A: For more than 20 years, I was allowed to have ideas. Indeed, I was expected to have ideas; that's what I was paid for. And then I was made deputy chairman - and overnight, I wasn't allowed to have ideas any more. For more than 20 years, because I was a creative, my ideas, even when obviously puny, would be granted serious consideration. After I stopped being a creative, my ideas, even when potentially promising, were summarily dismissed: not so much rejected as resoundingly ignored.
I long for someone to conduct a human version of a blind-versus-named taste test. In trial after trial, two bowls of identical cornflakes are ranked by consumers for tastiness. When brand names are concealed, the cornflakes score equally well. When brand names are attached, the cornflakes stated to come from Kellogg are invariably found to taste appreciably better than those alleged to come from even the most respected of supermarkets. The cornflakes are still the same cornflakes. The only variable is the believed source.
In my experiment, three people would sit round a table, observed through a one-way mirror by a group from an advertising agency. The three at the table are all dressed in similar nondescript manner and identified only by a coloured card: Red, Green, Blue. An advertising brief is discussed and ideas and solutions proposed. Afterwards, the observing group is invited to complete a simple questionnaire ranking the creativity of the ideas proposed by each of the three participants: Blue, Red, Green.
In the second stage of this experiment, a matched sample of agency people would sit behind the same one-way mirror and observe the same three participants discuss the exact same brief and propose the exact same ideas and solutions. Only this time, the participants would be clearly labelled and dressed to match: Creative Director (black T-shirt), Senior Planner (combat trousers) and Senior Account Executive (the full Clarkson). Afterwards, the observing group is invited to complete a simple questionnaire ranking the creativity of the ideas proposed by each of the three participants: Planner, Creative Director, Account Executive.
I'd wager a banker's bonus to a dish of beans that those ideas proposed by someone looking like, and identified as, a Creative Director would greatly outscore those identical ideas when proposed by someone of unknown and indeterminate title.
The obvious point of this delectable experiment would be to nail for all time the stupidity and dangers of departmental demarcation. Ideas should be rated on merit irrespective of source. The best planners have always been extremely inventive and the best creative people have always been scrupulous and instinctive planners. In his timeless and wonderful book, How To Become An Advertising Man, James Webb Young makes no such distinctions. Every honest agency person can think of occasions when the catalyst for a great campaign has come from a suit.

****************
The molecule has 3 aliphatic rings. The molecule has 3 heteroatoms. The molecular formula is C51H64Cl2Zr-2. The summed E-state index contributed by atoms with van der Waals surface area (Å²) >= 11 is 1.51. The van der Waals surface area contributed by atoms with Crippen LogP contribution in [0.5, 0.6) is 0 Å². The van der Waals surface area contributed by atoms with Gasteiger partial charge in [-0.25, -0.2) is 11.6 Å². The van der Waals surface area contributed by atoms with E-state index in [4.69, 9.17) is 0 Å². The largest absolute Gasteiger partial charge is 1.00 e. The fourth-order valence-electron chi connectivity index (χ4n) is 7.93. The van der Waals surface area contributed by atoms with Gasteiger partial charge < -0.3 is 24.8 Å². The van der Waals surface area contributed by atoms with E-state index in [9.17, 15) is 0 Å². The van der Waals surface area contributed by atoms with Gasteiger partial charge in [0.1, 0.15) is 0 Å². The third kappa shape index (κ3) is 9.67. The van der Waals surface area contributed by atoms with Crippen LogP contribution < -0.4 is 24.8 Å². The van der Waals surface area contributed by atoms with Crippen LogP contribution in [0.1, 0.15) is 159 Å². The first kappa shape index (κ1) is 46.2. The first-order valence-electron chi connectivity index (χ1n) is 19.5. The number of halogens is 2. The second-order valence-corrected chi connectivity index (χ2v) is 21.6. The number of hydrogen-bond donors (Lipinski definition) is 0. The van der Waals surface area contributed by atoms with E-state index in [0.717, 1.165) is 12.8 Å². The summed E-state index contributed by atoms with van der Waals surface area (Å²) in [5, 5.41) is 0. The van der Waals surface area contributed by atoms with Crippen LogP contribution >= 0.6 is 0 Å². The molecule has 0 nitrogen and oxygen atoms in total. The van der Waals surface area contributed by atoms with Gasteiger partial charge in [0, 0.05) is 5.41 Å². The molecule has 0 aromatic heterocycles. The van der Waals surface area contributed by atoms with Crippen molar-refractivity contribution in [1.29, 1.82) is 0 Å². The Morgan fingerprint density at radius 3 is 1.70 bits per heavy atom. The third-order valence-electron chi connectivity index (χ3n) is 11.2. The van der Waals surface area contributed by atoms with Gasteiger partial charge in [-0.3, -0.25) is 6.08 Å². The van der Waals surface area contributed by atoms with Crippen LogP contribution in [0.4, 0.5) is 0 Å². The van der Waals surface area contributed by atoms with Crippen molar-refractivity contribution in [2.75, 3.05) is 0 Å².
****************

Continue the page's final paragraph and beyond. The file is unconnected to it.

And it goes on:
Planners like your friend must be very silly people (the last thing that planners should be) if they believe that the focus of creation over the next few years will simply shift from one department to another.
The successful agencies will be those that recognise that departments remain necessary for recruitment, training and craft morale; but that great campaigns are never created by a process of baton-passing between departments, but emerge from small groups of clever and inventive people who respect each other almost as much as they respect themselves.
Q: Is it really necessary for our head of planning to go to/speak at three conferences a week? He's barely ever in the office and it grinds my gears.
A: No. People who go to conferences three times a week cease to be useful members of the companies who pay them and become instead members of that permanent tribe of travellers that goes to conferences. That's all they do. In theory, they add to the reputation of their parent company. In practice, they add to no reputation other than their own. The good news is that you won't have to fire him. Some competitive agency will be deluded enough to lure him away. Pretend to be devastated while taking on someone at half the price who will actually do useful things on client business.
"Ask Jeremy", a collection of Jeremy Bullmore's Campaign columns, is available from Haymarket, priced £10. Telephone (020) 8267 4683.
Jeremy Bullmore welcomes questions via firstname.lastname@example.org or Campaign, 174 Hammersmith Rd, London W6 7JP